[Skip to content]

FM World logo
Text Size: A A A
24 October 2018
View the latest issue of FM
Sign up to FM World Daily >
FM World daily e-newsletter logo



Landlords must be responsive to change © Shutterstock

18 October 2017 | Herpreet Kaur Grewal

The UK office industry is undergoing a fundamental shift towards a more customer-centric approach, placing more emphasis on delivering outstanding customer service to occupiers.  


This is the finding of a report from the British Council for Offices (BCO) entitled Office Service Standards and Customer Experience: a Best Practice Guide.


The authors state that while for those who hold “a very traditional landlord occupier relationship this change in thinking, attitude and operation may feel revolutionary; what is clear is that we are seeing the industry evolve across the board”.  


New property sector disrupters, who are driving a shift in the relationship between property owners and corporate occupiers, are accelerating this. To make sure they are keeping pace with their changing requirements and aspirations, property owners and managers are realising the need to invest in building strong relationships with their occupiers.  


The study, by Howard Morgan, Dr Danielle Sanderson and Sue Flatto, from the RealService consultancy, provides guidance to property owners, managers and occupiers in the form of best-practice checklists, case studies and scorecards. These are intended to assist all parties in collaborating to satisfy the ever-increasing expectations of occupiers. Building on BCO research from 2015, the report gives clear direction on how to deliver and measure the progress of a great customer experience.   


The case for providing great customer experience has historically focused on supporting the 3R’s – revenue, retention, and reputation. But the report provides evidence of the growing importance of ‘soft’ skills – empathy, understanding and trustworthiness towards occupiers, who view these as being as important as the ‘hard’ financials in driving customer loyalty.


For example, it cites that when recruiting customer-facing staff, the most important attribute Broadgate Estates’ head of service delivery looks for is empathy, to ensure his staff can understand what the customer wants.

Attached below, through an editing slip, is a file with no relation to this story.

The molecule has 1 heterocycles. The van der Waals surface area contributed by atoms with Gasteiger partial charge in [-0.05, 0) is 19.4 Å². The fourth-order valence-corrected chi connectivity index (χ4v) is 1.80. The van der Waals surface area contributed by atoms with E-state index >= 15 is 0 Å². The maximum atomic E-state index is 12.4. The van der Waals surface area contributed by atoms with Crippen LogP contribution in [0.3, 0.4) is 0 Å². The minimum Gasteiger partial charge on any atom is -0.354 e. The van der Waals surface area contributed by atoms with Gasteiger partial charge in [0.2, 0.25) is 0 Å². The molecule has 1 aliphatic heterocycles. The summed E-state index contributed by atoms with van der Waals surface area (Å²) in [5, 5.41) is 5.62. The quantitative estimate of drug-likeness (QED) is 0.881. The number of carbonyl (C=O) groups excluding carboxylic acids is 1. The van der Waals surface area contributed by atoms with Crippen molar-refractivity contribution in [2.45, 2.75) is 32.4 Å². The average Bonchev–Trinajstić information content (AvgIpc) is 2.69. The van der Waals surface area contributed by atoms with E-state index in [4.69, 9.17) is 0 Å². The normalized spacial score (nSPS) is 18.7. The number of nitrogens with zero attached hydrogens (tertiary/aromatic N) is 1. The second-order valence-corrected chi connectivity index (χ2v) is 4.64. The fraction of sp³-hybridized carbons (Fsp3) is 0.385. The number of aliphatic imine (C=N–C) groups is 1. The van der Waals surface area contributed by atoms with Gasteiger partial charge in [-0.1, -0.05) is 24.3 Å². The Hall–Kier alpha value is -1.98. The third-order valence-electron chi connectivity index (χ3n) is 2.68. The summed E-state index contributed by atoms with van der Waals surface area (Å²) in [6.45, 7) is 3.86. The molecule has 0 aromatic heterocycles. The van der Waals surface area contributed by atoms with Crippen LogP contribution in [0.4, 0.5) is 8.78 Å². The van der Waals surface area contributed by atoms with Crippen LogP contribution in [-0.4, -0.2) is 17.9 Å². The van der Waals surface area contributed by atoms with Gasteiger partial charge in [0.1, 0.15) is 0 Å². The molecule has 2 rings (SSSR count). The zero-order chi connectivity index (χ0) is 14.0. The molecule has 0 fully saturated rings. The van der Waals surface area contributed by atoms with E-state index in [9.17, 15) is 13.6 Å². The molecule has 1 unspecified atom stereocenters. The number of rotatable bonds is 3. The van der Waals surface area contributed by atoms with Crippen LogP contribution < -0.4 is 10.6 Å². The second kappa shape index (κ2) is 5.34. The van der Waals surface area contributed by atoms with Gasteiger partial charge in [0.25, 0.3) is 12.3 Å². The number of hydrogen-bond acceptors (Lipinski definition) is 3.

As customer requirements shift from ‘space as a commodity’ to ‘space as a service’, established operators are showcasing new ways of operating. British Land has launched its Storey flexible office space product, and Landsec has reflected its customer-centric approach with a vision focused on delivering to show ‘Everything is experience’.


To ensure owners and property managers are delivering the type of customer experience that will match the best that can be found outside of the property industry, the report identifies that a much wider set of skills is required, with a new mindset to deliver better customer experience at all stages in the relationship. These new skills, and the greater emphasis on delivery of enhanced customer experience, will lead to an increased profile of the property management profession. 


Richard Kauntze, CEO of the BCO, said: “For any business to be successful, continued evolution is necessary to remain relevant and responsive to change. New entrants in the office market have prompted an acceleration of this evolution.


“The BCO’s research endeavours to encourage and support property owners and managers in providing their customers with the very best experience. It is significant that within the BCO our NextGen members have been strong supporters of this project. I hope that these rising stars will help lead the charge on this within their own businesses, as well as providing the inspiration to others to create and successfully execute new delivery models.”  


The checklists included follow the broad structure of the RealService ‘Best Practice Framework’ and cover the following areas: customer experience and culture; customer insight and service design; collaboration with service partners; leadership and training; operational excellence; and performance measurement.